Write-up author: Austin Tapia (Perfect.exe)
Team: Hackers N' Hops
Challenge: Tiger Companion
CTF Files: https://ewhitehat.com/open-source/

Today's beer:
This track of challenges were completed while enjoying a delicious Rolling Rock Extra Pale by Latrobe Brewing Company!


This challenge was designed to exploit reverse engineering, the method that I approached during this challenge. As an avid learner of reverse engineering, upon approaching this challenge immediately we can encountered an Android application file (APK). An Android application always uses the Java programming language or otherwise known as an object-oriented programming language due to its structure.

When doing reverse engineering it's important to understand the concepts of how it's laid out such as the syntax, memory storage, and how it works.

I'd like to first begin by explaining how the Java Virtual Machine works (JVM) to keep it simple, it's the bread and butter when directly coding in Java. The JVM enables Java to be a write once, run anywhere programming language. JVM can do a variety of functions such as compile to bytecode then translate it which is somewhat similar to your postal service packaging items for delivery. Instead of the machine receiving Java source code directly, it receives the package from the JVM environment virtual CPU that compiled the Java source code into bytecode. In more technical terms, the virtual CPU turns bytecode into machine code that the hardware CPU can read.

There a four pieces to the JVM that are critical to know:

Class loader:
Your class loader will begin the process of the program and load the computer software developed in Java in the random access memory (RAM).

Bytecode verifier:
As we referred earlier bytecode is the language that the JVM compiles the source code into, the bytecode verifier ensures there are no issues with the programmed application such as security. Keep in mind, that this isn't a debugger.

Execution engine:
The execution engine uses JIT compilation (Just In Time) with Ahead Of Time (AOT) and an interpreter supporting JIT. Between the machine CPU and virtual CPU is machine code that gets crafted within the execution engine using instructions per the machine CPU architecture that the virtual CPU compiles, but that isn't important for this challenge since we're dealing with the source code of Java.

Above all, what's important is the way the execution engine compacts and creates efficiency from the source code which enables faster execution by code optimization therefore allowing real-time execution using JIT.

The more user-friendly a programming language is, the easier it is to reverse, for example a programming language like C deals directly with the memory storage thus it will be hard to reverse engineer. Whereas, Java when defining an integer or variable automatically allocates it for the computer programmer. This is the beauty of the language, but also its downfall.

For syntax, it's different for each language explaining this can take up an entire book. Although, it is a practical thing to know such as how integers and variables are declared since it will make a call to the memory register automatically assigned by Java.

Java APK decompiler: http://www.javadecompilers.com/apk
Eclipse IDE: https://www.eclipse.org/downloads/
Java SE: https://www.oracle.com/java/technologies/javase-downloads.html
Sonic Visualiser: https://www.sonicvisualiser.org/download.html
Kate text editor: https://kate-editor.org/get-it/


Let's first download this file, which can be found here:

Upon opening this file we see a file named "app-release.apk" so we're going to extract this file and use a decompiler since it's already compiled to get a good overview of the Java source code. Java is well-known for its ability to easily read its source code when decompiled.

We're going to use the website: http://www.javadecompilers.com/apk


Once decompiled it will break up the compiled application into various files that make up the program. We have three options, opening the files in a text editor, viewing images/audio, or drop all the files into an integrated development environment (IDE). I chose all four for the sake of time management. Let's start with just dropping the files in an IDE.

I'd suggest using the Eclipse IDE, but you can use any one you're comfortable with that supports Java: https://www.eclipse.org/downloads/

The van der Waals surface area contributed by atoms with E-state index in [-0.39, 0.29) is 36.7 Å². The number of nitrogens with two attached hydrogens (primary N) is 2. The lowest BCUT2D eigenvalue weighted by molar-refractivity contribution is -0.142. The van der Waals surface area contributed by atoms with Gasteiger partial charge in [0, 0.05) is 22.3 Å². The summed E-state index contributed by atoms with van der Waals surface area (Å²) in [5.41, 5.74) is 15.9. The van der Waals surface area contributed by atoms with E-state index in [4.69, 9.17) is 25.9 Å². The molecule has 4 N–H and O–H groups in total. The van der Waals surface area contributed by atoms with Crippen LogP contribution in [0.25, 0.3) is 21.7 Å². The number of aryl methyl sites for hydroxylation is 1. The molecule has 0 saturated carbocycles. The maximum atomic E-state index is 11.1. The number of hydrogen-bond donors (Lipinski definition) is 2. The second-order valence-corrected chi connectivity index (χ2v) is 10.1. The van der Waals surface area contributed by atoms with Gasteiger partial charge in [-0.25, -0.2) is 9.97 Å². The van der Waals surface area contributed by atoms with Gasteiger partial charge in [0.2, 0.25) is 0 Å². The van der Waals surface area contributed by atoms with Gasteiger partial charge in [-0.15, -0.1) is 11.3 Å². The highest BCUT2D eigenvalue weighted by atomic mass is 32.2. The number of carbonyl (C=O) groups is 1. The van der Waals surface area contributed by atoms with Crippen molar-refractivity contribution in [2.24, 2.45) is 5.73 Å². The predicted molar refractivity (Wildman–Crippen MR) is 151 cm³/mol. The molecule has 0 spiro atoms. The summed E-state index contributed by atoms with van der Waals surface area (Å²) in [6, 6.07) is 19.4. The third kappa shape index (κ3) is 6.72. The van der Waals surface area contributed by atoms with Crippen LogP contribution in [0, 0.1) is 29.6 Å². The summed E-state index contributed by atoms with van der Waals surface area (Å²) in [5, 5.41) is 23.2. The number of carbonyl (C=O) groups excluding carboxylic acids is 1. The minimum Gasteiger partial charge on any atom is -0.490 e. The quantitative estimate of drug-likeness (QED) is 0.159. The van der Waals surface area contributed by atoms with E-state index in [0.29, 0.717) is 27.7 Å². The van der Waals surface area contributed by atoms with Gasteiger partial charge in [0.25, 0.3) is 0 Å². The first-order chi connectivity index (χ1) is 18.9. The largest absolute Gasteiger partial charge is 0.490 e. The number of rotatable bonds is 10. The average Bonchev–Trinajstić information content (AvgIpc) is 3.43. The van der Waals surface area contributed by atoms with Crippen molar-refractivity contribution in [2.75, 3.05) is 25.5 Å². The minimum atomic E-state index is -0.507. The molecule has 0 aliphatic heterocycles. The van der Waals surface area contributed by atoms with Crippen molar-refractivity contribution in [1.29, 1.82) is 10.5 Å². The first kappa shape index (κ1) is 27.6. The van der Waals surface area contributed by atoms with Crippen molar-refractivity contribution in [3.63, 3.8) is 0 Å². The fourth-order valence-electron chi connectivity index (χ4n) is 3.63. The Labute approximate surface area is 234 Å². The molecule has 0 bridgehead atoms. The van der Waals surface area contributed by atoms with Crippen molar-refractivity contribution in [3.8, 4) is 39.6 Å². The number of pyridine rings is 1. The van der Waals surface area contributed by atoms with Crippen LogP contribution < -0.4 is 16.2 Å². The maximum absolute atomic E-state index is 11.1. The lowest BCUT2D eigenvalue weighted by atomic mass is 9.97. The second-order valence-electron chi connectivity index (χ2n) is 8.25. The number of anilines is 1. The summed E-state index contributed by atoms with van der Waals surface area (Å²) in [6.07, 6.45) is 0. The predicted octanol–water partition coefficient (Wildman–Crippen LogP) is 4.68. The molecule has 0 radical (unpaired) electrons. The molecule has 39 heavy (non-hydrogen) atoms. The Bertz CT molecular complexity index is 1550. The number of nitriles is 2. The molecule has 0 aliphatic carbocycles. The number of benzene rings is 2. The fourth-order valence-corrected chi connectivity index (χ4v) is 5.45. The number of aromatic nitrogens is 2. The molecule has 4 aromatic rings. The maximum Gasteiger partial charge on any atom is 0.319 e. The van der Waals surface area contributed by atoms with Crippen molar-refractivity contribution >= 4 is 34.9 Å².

Start a new workspace and click File -> Open Projects from File System... this is where you're going to point the Eclipse IDE to the folder containing the main parent directory of the application.


Bingo! We've got the decompiled application loaded into the IDE we're using.


Now using a keyword from the text given I've chosen "accept" since it seems like it's an authentication process.

Use CTRL + H to search, click File Search to search for content within all files within the decompiled application.


You can find the flag this way, but we like the hard way.

Upon searching, what stood at to me is the Extensible Markup Language (XML) files since this is a markup language used to structure data in a human presentable way.


Viewing the XML file we can see it's making multiple calls to various strings, I've chosen the "@string/SleepQuote" since it's before and after the strings "@string/accept" and "@string/ConsentWarning" meaning the user would have to accept a condition and be warned after displaying an important string that the application programmer provided.


The XML is written in a robotic way due to compiler construction of the markup language, this is a prime example of how optimization works.


Opening the file "strings.xml" located in the values folder gives us the string called.

<string name="SleepQuote"> Doc says, “You’re this garbage person, but if you listen to me, I’ll make you great. If they wanted to get to the top really quickly, they should sleep with him. I certainly didn’t want to sleep with him, but I was thinking about it. -Barbara Fisher derp{ReallyAppreciateTheFactThatNoneOfThesePeopleLikeMe}</string>

FLAG: derp{ReallyAppreciateTheFactThatNoneOfThesePeopleLikeMe}

Nice guys question:


Using the same method in "Don't Move & Don't Blink", I've chosen the keywords Nice, Guys, John, Ray, Arnold, and Yell. The one that got me a hit that I wanted was "Nice" as shown below:


We can see some compiled Java source code and a string called "str2" being created and initialized on the same line.

String str2 = "Oh... I didn't really mean it, but here's a flag: derp{NotAllNiceGuysFinishNull}";

FLAG: derp{NotAllNiceGuysFinishNull}

Here Kitty Kitty 2 question:


(Same file extracted later on manually, this is the easiest way since it's provided.)

Unsolved question, no teams have been able to solve this even well after the competition.

"Can you help me find it?" question:


This challenge was guessed as to where it went, I used "Don't look at it though. It's for my eyes only. =)" as a hint to assume which question the flag went to based off of the ones we've already solved.

I found the flag by doing a search of the flag format using the keyword "derp{" while looking for another flag during challenge "Get Turnt" during the last ten minutes of the CTF in hopes of desperation.


The hits from the keyword that I provided gave me multiple flags and I just used the process of elimination from there:


FLAG: derp{Comehereyousexybeast}